Agents of SHIELD: 106 “FZZT” Review
Reviewed by Phil Boothman.
So, after a week off our screens, Agents of S.H.I.E.L.D. returns with half a really great episode. Unfortunately the other half of the episode is not so good, otherwise this would be a contender for the best episode of the season so far.
The episode concerns the discovery of some mysterious floating dead bodies, and it is this part of the episode which doesn’t work so well: it feels as though the team are going through the motions somewhat, and it’s generally not very interesting to watch. Where the episode begins to pick up is a genuinely heartbreaking moment between Coulson and a firefighter who is about to die from an alien disease contracted from a Chitauri helmet (and thus, the mystery of the first half of the episode is spoiled): Coulson dismisses the rest of the team to reassure the man, telling him not to be scared, and that he knows what’s on the other side and it is ‘beautiful’. It not only gives a dying man a moment of peace before he goes and is cleared up by a S.H.I.E.L.D. containment team, but also gives one of a few hints littered throughout the episode that Coulson knows that S.H.I.E.L.D. did something funky to him after the Battle of New York, and another ongoing plotline is advanced.
The remainder of the episode is taken up by the team discovering that Simmons has contracted the disease from one of the bodies, and needs to find a cure in the next two hours otherwise she will meet the same fate as the firefighters. What follows is a small, intimate character study of a member of the team who hasn’t received all that much attention thus far: even Fitz has begun to develop an awkward attachment to Skye, but before this episode Simmons was little more than a deus ex machina who ‘scienced the sciencey science’ to provide information for the team.
For example, we get a few more details about Fitzsimmons’ time at the Academy, that they spent some time working as part of ‘Psi-Ops’, something which I hope pops up again at a later point in the season, and a pretty strong implication that Simmons has a bit of a thing for Fitz, a thing which is obviously but sadly unrequited.
Anyway, she gets stuck into her work and tests the anti-serum (don’t call it a vaccine, whatever you do!) on some rats, all of which end up dead and floaty, until she and Fitz work out that the key to forming an immunity is inside the Chitauri helmet, and so they crack that bad boy out of storage and start swabbing the inside, with Fitz entering quarantine with Simmons in order to help her. Unfortunately, the anti-serum doesn’t work, and Simmons realises that she is facing inevitable death: so she smacks Fitz in the head with a fire extinguisher and throws herself out of the back of the plane.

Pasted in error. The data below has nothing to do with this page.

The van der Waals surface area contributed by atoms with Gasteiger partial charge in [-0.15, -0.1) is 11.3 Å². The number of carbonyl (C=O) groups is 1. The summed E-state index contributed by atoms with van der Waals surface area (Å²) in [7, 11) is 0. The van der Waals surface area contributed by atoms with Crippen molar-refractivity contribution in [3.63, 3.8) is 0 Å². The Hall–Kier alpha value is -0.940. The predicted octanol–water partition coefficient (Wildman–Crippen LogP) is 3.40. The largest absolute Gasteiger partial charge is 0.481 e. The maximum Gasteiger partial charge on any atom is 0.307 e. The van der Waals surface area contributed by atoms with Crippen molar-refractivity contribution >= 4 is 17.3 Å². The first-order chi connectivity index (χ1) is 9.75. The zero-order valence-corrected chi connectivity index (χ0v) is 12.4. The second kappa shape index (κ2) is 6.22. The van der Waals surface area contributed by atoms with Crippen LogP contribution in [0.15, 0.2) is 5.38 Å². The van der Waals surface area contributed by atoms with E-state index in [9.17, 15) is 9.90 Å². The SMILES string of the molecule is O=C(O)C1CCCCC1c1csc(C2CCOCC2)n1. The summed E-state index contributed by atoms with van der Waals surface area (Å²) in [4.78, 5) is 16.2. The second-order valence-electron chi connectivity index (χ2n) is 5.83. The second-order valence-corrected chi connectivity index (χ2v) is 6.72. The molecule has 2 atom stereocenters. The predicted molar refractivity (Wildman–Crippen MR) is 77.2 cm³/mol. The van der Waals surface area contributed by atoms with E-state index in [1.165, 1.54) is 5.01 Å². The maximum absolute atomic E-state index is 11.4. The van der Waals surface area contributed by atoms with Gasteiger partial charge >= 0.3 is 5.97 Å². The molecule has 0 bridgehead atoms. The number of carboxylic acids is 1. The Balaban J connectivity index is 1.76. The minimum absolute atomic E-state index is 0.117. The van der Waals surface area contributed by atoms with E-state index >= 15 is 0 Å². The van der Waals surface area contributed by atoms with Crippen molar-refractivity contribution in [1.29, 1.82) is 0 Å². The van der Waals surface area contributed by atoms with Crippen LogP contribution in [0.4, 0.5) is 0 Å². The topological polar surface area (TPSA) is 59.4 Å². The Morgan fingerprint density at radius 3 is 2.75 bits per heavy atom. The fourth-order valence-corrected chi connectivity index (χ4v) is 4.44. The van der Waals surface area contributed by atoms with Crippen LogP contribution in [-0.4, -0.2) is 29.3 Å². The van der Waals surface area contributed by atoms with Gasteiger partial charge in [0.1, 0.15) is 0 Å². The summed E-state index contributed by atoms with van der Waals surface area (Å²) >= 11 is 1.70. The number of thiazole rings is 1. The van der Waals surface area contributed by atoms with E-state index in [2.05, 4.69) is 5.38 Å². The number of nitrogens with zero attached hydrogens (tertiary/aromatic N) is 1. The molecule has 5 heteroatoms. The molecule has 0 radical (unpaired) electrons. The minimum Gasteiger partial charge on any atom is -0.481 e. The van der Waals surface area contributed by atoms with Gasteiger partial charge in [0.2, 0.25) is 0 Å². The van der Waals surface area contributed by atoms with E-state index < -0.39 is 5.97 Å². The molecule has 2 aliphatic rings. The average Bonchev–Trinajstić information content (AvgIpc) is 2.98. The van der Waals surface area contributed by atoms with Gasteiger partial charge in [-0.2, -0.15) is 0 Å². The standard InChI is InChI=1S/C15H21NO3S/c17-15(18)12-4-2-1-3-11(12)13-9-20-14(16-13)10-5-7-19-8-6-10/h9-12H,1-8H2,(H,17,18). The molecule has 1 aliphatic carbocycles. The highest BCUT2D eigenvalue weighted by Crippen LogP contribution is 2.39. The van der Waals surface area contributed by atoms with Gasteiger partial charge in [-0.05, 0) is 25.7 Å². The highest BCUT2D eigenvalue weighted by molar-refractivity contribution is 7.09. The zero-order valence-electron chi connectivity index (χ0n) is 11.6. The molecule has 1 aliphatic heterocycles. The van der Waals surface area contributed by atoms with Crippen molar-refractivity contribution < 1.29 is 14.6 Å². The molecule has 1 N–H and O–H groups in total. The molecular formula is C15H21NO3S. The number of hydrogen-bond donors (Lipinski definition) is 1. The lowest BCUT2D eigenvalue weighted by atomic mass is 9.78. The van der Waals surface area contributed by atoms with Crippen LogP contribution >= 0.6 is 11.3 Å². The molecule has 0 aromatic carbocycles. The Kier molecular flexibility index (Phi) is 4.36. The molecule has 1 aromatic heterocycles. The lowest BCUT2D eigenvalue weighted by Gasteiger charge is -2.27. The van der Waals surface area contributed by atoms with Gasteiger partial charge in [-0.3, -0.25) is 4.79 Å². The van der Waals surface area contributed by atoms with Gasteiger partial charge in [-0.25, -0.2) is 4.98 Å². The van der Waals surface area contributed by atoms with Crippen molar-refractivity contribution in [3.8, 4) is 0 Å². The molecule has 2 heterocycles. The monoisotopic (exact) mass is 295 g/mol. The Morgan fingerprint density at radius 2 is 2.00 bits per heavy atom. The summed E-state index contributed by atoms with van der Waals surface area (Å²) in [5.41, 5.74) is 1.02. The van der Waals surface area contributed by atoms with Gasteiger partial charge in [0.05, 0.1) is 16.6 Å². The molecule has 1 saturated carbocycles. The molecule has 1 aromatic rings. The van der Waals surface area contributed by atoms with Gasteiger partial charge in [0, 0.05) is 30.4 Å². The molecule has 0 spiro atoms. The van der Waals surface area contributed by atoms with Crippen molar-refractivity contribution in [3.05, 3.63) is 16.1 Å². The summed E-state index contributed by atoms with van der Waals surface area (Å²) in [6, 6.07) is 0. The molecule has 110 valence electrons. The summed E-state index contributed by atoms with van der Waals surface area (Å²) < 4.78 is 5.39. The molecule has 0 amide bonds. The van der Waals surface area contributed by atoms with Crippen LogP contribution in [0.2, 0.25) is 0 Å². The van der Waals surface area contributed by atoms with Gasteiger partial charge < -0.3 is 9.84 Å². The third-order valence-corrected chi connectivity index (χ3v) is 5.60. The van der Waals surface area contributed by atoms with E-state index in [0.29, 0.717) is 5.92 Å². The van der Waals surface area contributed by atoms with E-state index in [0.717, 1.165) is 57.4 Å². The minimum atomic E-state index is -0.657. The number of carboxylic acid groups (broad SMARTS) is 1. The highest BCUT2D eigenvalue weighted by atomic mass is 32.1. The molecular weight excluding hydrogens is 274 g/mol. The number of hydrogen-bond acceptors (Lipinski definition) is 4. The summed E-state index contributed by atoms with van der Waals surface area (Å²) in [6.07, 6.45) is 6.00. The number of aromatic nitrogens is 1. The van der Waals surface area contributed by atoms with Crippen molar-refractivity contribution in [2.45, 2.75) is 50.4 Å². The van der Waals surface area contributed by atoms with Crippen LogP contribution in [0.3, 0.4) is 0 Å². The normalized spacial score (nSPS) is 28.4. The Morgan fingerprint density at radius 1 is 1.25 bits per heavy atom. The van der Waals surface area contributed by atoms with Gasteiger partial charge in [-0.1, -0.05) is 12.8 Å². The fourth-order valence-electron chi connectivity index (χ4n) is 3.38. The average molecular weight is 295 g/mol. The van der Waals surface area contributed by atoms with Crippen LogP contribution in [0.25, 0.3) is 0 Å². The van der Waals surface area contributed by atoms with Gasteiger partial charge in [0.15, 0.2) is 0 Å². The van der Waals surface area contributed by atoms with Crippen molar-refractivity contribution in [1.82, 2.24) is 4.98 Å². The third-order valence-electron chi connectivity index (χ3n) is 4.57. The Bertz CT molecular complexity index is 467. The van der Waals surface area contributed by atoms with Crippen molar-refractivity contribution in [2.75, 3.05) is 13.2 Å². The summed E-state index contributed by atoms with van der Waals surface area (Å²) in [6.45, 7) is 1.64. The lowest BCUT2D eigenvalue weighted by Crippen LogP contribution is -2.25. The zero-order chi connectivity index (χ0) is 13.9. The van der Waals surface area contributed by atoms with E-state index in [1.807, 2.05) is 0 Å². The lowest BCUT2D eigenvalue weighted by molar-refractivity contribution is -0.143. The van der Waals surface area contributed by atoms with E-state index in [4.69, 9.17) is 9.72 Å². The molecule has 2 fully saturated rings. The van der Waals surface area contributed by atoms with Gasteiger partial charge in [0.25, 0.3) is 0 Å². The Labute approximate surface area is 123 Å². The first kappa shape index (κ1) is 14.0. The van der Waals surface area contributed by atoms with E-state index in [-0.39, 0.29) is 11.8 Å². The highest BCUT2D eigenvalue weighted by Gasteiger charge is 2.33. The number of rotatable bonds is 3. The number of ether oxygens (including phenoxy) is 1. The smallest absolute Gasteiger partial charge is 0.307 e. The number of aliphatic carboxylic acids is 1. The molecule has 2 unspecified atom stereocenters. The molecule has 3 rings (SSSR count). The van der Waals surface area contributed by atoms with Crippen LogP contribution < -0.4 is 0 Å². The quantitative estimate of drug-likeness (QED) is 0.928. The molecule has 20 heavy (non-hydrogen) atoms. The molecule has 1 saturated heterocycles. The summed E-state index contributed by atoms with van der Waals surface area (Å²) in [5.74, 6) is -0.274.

It’s a courageous move by Simmons, sacrificing herself to save the rest of the team, but also an unnecessary one as Fitz discovers as he gets up and sees that the final lab rat is actually still alive, and Ward jumps out after her, and in a surprisingly well-made effects sequence catches her and pulls his parachute. It’s a very nice, if brief action set-piece which shows that Ward, for all his machismo and needing to fight against ‘something he can hurt’, has possibly started to actually care about the ragtag little group he’s unwittingly found himself a part of.
Elsewhere, there are a few nice moments littered throughout the episode, from Fitz and Simmons’ rather unflattering impressions of Ward overheard and mimicked later by the man himself; to the reappearance of a minor Marvel character in Agent Blake (previously seen in the Marvel One Shot ‘Item 47’, as seen on The Avengers Blu-Ray release – if you get the opportunity to seek it out, I highly recommend it!) and some nice hints about Coulson no longer being the man he used to be which I’m sure are going to pay off in the future.
A strong episode let down by a flimsy first half, and one which gives more depth to the team and feels like the beginning of the team gelling as a unit rather than the odd gathering of misfits it felt like before. Add in some teases about Coulson’s big secret, and it makes for an entertaining, if not outstanding episode of an ever-improving show.